Ubon Ratchathani (translating to ‘Royal Lotus City’) is a pleasant city in the south-eastern Isan Region, far off Thailand’s tourist circuit. Those who make it to this sleepy corner of the country are rewarded with a pretty townscape dominated by the Mae Nam Mun River, idyllic parks and some unusual temples.
Originally, I only meant to stop here to connect to Pha Thaem National Park, but I was struck by the city’s charm and decided to stay a couple of days to soak up the atmosphere. If you decide to do the same, read on for my suggestions of the best things to Do in Ubon Ratchathani.
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The Best Things to See and Do in Ubon Ratchathani
I’ve ordered the following sights by how worth-while and interesting I found them. The first two temples are a bit outside the centre, but definitely worth the detour.
Wat Phra That Nong Bua
Wat Phra That Nong Bua may have only been built in the 1950s, but what it lacks in age it makes up in beauty. For me, this is one of the most spectacular temples in the Isan Region. The striking central stupa is surrounded by a beautifully manicured garden and houses another, smaller stupa in its intricately decorated interior.
Every surface of the chedi and its surrounding features it either blindingly white or covered in gilded arabesques – it’s certainly a sight to behold.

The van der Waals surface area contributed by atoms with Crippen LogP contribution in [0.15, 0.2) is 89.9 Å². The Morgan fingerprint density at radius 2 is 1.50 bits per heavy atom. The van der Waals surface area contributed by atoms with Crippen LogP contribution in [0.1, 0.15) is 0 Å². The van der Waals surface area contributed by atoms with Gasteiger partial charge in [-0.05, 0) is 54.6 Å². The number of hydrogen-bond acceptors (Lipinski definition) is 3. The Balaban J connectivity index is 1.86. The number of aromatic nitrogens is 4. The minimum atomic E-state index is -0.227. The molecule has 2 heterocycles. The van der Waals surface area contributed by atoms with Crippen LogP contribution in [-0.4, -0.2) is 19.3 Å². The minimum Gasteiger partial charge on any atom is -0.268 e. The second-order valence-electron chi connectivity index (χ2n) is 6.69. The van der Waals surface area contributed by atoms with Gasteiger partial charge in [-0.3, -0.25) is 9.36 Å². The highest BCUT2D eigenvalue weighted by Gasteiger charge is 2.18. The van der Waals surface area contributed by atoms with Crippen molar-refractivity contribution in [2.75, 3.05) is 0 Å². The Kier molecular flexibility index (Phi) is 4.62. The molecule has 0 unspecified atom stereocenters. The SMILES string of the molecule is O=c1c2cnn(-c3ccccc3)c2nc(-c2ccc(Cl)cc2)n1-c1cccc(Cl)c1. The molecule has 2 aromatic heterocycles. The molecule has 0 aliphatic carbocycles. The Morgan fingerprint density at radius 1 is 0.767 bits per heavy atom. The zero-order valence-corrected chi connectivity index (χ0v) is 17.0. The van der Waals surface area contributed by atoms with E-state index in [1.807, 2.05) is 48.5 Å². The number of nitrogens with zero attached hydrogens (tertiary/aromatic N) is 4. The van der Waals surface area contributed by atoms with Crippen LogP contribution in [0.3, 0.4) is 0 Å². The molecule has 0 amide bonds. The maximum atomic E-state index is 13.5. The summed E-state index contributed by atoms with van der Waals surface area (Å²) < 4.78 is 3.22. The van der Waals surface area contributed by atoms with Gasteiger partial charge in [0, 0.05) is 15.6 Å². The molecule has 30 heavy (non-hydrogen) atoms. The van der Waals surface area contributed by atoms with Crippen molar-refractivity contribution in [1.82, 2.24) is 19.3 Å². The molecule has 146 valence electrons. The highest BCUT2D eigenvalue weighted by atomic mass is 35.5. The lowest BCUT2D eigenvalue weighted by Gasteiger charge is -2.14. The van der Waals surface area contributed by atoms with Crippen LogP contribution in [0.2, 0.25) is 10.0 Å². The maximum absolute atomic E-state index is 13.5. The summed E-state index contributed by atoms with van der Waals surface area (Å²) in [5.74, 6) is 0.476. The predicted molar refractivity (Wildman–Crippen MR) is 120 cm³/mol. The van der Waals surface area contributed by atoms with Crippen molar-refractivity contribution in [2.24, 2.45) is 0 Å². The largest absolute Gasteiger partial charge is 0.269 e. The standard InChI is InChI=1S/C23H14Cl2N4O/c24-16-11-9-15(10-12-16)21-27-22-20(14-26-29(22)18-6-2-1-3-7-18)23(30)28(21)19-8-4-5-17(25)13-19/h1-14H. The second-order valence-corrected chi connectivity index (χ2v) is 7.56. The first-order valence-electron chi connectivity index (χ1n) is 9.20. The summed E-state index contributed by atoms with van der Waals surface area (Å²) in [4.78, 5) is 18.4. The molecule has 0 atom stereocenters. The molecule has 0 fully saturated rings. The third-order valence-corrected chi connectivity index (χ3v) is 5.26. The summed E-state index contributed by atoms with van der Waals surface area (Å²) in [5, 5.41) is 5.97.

The temple is located in the vicinity of the bus station, about 5km north-west of the centre to the west of Thanon Chayangkun. Songthaews going to the bus station (line 1, 3, 10 and 11 at the time of writing) can drop you near the temple.
Wat Ban Na Meuang
Sometimes also referred to as Wat Sa Prasan Suk, this unusual temple sits a few kilometres north of the city centre. The most interesting feature is the wihan (assembly hall), which is shaped like a boat and sits on a small pond.
The ubosot (ordination hall), is similarly boat-shaped and even comes with a set of rowers. There’s also a small bell-tower that you can climb. The temple is located to the north of the airport – you can get there by songthaew or motorcycle taxi.
Wat Tai Phra Chao Yai Ong Tue
The grounds of this temple at the southeastern end of the city centre are chock-full of Buddha statues and other religious imagery. It’s a somewhat surreal place, and I enjoyed strolling through the sometimes inconsistent-seeming groupings of statues in very different styles.
I also had a lengthy conversation with one of the monks, who was very determined to convince me to don some monk’s robes myself, although I ultimately managed to convince him that I’m more of the itinerant type.
Thung Si Meuang Park
The pretty city park isn’t only a nice place for a stroll, but also home to some historical monuments. Most interesting among the latter is the gilded statue in the centre of the park, which is commemorating Ubon’s yearly Candle Float Parade.
Other statues can be found on the corners of the moat surrounding the park plus in the north-eastern part is the unassuming Monument of Merit, donated by former British POW’s, who were detained in the city by the Japanese occupying forces during WW2. The park is located a few blocks north of the river along Thanon Upparat.
Wat Thung Si Meuang
This 19th century temple is most famous for its well-preserved murals in the small Ubosot (ordniation hall), but I particularly liked the intricately carved Ho Trai (library building). It’s constructed on stilts and stands in a small pond, to protect the precious contents from termites and the like.